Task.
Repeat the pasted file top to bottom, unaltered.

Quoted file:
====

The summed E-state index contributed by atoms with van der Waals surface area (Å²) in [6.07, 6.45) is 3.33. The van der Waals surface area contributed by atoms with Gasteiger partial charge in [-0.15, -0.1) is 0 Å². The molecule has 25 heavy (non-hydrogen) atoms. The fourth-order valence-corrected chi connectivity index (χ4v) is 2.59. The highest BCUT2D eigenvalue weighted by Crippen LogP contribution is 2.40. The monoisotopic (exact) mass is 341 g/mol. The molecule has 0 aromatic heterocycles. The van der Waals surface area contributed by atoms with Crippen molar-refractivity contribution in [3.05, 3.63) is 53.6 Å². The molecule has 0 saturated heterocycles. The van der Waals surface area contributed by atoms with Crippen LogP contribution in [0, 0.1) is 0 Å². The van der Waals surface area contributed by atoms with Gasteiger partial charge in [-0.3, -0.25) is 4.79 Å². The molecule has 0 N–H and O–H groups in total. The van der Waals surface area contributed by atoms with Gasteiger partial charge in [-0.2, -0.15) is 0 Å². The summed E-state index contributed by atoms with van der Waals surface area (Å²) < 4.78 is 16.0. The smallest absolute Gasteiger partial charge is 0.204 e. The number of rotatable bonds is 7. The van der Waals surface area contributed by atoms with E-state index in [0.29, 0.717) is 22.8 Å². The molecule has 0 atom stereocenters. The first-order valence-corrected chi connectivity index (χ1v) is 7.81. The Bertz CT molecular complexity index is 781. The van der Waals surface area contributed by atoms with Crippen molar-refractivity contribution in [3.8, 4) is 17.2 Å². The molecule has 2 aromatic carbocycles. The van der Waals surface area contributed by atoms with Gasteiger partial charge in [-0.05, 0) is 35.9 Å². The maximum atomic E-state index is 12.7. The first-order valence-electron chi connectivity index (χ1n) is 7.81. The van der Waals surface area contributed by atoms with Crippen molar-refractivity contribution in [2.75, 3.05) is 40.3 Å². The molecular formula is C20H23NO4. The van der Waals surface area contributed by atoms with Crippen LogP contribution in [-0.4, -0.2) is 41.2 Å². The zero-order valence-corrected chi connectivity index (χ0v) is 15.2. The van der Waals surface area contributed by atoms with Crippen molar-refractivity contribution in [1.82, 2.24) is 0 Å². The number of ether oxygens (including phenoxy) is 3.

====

The summed E-state index contributed by atoms with van der Waals surface area (Å²) in [6.07, 6.45) is 3.33. The van der Waals surface area contributed by atoms with Gasteiger partial charge in [-0.15, -0.1) is 0 Å². The molecule has 25 heavy (non-hydrogen) atoms. The fourth-order valence-corrected chi connectivity index (χ4v) is 2.59. The highest BCUT2D eigenvalue weighted by Crippen LogP contribution is 2.40. The monoisotopic (exact) mass is 341 g/mol. The molecule has 0 aromatic heterocycles. The van der Waals surface area contributed by atoms with Crippen molar-refractivity contribution in [3.05, 3.63) is 53.6 Å². The molecule has 0 saturated heterocycles. The van der Waals surface area contributed by atoms with Crippen LogP contribution in [0, 0.1) is 0 Å². The van der Waals surface area contributed by atoms with Gasteiger partial charge in [-0.3, -0.25) is 4.79 Å². The molecule has 0 N–H and O–H groups in total. The van der Waals surface area contributed by atoms with Gasteiger partial charge in [-0.2, -0.15) is 0 Å². The summed E-state index contributed by atoms with van der Waals surface area (Å²) < 4.78 is 16.0. The smallest absolute Gasteiger partial charge is 0.204 e. The number of rotatable bonds is 7. The van der Waals surface area contributed by atoms with E-state index in [0.29, 0.717) is 22.8 Å². The molecule has 0 atom stereocenters. The first-order valence-corrected chi connectivity index (χ1v) is 7.81. The Bertz CT molecular complexity index is 781. The van der Waals surface area contributed by atoms with Crippen molar-refractivity contribution in [3.8, 4) is 17.2 Å². The molecule has 2 aromatic carbocycles. The van der Waals surface area contributed by atoms with Gasteiger partial charge in [-0.05, 0) is 35.9 Å². The maximum atomic E-state index is 12.7. The first-order valence-electron chi connectivity index (χ1n) is 7.81. The van der Waals surface area contributed by atoms with Crippen molar-refractivity contribution in [2.75, 3.05) is 40.3 Å². The molecular formula is C20H23NO4. The van der Waals surface area contributed by atoms with Crippen LogP contribution in [-0.4, -0.2) is 41.2 Å². The zero-order valence-corrected chi connectivity index (χ0v) is 15.2. The van der Waals surface area contributed by atoms with Crippen molar-refractivity contribution in [1.82, 2.24) is 0 Å². The number of ether oxygens (including phenoxy) is 3.